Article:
The metaboreflex in RA, then, is being tricked by the immune system to portray a problem that’s not there. That “trick”, though, could have real consequences, as the authors believe it may be contributing to the cardiovascular problems found in RA.

ME/CFS and Rheumatoid Arthritis

Both conditions are associated with a hyperactive sympathetic nervous system, which in turn, is associated with increased levels of pain, fatigue, and blood circulation issues.

Wirth and Scheibenbogen, for instance, place heightened sympathetic nervous system activity at the core of ME/CFS. Increased sympathetic overdrive was also linked to an inability to complete an exercise program in ME/CFS. Likewise, sympathetic nervous system dominance has been documented in overtraining syndrome. High levels of systemic inflammation aren’t found in either of these conditions.

They are in RA. In the Brazilian study, the most impaired RA patients exhibited both increased sympathetic overdrive and depleted parasympathetic functioning – and the highest levels of inflammation.

Note that Alan Light’s MECFS gene expression and exercise study found the same metaboreflex receptor upregulation. Light proposed that high levels of muscle metabolites might be tweaking these receptors. Since then, numerous studies suggest that problems with energy production may exist.

The situation, at least at this point, appears to be markedly different in RA. Citing a 17-year-old study that did not find high levels of lactate in RA, the authors of the RA paper refused to go down the energy production rabbit hole. Instead, they proposed that inflammation was probably sensitizing the muscle metabolite receptors in RA. (This despite the fact that drugs that reduce inflammation in RA do little to improve RA patients’ fatigue.)

Thus, while the muscle metaboreflex appears to be turned on in both disorders – it appears that it’s turned on in different ways.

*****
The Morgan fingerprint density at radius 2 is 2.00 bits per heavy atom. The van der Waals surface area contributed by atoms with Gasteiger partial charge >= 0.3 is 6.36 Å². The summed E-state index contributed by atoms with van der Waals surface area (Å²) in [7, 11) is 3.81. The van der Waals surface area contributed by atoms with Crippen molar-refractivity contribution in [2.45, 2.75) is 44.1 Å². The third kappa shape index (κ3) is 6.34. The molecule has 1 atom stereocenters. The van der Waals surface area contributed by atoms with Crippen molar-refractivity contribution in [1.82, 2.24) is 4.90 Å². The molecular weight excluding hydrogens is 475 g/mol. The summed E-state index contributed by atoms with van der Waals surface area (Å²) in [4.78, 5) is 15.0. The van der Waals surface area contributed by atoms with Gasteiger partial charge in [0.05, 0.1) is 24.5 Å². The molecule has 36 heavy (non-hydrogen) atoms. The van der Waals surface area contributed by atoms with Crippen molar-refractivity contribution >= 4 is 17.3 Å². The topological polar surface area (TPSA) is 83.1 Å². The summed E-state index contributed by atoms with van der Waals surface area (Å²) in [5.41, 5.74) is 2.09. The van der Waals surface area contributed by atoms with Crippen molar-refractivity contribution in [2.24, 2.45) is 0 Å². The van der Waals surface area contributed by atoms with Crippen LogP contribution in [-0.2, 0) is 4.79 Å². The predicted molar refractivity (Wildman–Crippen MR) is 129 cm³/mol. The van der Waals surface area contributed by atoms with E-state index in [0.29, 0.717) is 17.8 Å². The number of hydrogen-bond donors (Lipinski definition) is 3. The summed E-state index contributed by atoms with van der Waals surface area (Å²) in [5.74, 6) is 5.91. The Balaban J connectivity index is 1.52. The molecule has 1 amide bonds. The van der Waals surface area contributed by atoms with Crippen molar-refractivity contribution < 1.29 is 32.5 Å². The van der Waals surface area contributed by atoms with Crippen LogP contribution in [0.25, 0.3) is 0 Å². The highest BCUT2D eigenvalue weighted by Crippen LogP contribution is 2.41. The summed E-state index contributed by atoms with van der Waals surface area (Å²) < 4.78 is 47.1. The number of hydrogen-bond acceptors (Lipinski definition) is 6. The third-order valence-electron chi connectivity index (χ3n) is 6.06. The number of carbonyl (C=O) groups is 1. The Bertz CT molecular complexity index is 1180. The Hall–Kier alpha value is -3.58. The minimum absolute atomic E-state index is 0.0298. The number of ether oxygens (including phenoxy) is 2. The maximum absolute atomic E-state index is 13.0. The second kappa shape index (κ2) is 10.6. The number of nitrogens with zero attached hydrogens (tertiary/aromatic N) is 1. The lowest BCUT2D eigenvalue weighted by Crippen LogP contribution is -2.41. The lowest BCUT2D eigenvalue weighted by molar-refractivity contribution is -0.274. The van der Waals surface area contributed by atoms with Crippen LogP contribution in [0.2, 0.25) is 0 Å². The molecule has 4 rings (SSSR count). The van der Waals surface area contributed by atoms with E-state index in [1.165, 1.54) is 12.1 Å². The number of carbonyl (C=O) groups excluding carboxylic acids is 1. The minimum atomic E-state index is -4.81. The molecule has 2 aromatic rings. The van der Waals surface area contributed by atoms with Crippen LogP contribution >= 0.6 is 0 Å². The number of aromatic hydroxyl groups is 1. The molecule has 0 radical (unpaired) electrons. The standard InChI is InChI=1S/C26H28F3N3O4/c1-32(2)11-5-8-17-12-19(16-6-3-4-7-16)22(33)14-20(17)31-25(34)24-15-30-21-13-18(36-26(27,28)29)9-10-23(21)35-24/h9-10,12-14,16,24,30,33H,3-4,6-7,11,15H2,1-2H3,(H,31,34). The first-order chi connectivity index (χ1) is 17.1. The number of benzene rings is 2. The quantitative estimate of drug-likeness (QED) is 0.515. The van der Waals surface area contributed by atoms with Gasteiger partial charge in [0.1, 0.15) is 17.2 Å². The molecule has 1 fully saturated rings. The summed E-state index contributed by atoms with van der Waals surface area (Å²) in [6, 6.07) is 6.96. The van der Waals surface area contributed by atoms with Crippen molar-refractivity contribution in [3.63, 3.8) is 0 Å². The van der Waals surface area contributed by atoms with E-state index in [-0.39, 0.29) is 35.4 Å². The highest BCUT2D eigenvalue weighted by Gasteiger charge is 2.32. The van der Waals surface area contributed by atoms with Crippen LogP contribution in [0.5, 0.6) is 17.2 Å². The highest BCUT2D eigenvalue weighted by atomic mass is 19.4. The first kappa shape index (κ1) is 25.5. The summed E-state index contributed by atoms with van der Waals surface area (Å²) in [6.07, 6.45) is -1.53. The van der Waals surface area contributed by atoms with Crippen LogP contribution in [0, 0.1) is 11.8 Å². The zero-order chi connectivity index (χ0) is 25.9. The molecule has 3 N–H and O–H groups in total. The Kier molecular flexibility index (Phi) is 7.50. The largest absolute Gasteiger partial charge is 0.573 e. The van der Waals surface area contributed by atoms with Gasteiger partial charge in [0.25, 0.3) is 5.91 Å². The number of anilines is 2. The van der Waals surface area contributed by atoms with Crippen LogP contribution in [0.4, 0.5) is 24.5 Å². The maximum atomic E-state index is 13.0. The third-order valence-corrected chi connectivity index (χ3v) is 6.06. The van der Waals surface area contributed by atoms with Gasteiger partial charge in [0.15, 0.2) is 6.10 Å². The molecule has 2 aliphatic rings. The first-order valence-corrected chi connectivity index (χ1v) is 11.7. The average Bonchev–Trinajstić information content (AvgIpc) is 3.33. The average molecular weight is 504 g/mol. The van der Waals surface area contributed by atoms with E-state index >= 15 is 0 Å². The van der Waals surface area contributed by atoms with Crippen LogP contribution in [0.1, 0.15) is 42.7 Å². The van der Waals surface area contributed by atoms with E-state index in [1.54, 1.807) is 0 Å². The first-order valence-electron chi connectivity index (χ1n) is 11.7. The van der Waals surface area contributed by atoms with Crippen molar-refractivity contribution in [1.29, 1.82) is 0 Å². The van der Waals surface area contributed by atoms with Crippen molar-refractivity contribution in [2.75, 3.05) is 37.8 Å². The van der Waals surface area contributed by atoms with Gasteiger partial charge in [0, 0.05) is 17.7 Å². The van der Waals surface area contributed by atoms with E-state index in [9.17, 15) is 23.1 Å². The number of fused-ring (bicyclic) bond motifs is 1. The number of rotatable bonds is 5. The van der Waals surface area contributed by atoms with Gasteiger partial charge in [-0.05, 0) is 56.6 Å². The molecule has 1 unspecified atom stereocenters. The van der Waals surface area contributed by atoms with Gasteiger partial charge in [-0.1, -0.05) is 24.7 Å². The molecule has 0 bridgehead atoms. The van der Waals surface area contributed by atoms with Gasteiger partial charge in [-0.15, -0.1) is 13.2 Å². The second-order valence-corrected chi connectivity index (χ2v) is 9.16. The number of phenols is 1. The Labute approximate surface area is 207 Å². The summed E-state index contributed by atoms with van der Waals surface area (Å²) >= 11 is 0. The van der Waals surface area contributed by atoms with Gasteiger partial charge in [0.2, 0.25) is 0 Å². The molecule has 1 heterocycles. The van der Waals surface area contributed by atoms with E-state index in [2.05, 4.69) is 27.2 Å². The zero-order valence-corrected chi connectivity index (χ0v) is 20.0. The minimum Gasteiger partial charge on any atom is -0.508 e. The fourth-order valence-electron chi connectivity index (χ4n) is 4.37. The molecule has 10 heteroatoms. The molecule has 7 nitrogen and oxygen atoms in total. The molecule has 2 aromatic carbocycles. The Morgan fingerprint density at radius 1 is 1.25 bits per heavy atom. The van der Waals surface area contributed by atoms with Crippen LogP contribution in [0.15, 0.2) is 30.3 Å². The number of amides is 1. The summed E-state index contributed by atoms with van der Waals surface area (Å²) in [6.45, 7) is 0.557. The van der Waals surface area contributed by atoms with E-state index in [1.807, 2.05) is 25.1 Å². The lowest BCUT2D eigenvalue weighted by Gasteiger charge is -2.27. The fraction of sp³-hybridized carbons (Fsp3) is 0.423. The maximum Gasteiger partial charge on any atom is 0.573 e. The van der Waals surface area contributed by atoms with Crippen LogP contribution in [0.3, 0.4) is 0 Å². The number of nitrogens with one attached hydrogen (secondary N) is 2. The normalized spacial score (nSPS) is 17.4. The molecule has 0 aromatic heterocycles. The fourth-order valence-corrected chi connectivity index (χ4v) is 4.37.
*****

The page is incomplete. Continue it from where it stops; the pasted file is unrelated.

The result, while different in degree, is nevertheless similar – exercise activates the metaboreflex, which in turn, activates the SNS, producing pain and fatigue. Perhaps greater exercise intolerance in ME/CFS derives from the fact that it’s being produced both by energy production problems and sympathetic nervous system overdrive. In RA it’s produced mainly by sympathetic nervous system problems.

The Brazilian group has also found odd responses to exercise in people with long COVID.

There are probably only so many ways to produce exercise intolerance. Interestingly, RA and ME/CFS share some ways and not others. It’ll be fascinating to see the different permutations that crop up over time in different conditions.

The Brazilian authors managed to do something that I don’t believe has been done in ME/CFS: they embedded tiny sensors into the muscles and then tracked the changes that occurred in the muscles as the RA patients exercised.

While we don’t know what that would show in MECFS, we may soon get the next best thing. Dr. Roschel, the senior author of the study, stated that their exercise studies in long-COVID patients have found that “they also present abnormal cardiorespiratory responses to exercise“. Expect studies on that juicy topic to be published soon.

A BIG thanks to the 320 people who helped make Health Rising's fundraising drive a success!

Stay Up to Date with ME/CFS, Long COVID and Fibromyalgia News

Get Health Rising's free blogs featuring the latest findings and treatment options for the ME/CFS, long COVID, fibromyalgia and complex chronic disease communities. 

Thanks for subscribing! :)

Pin It on Pinterest

Share This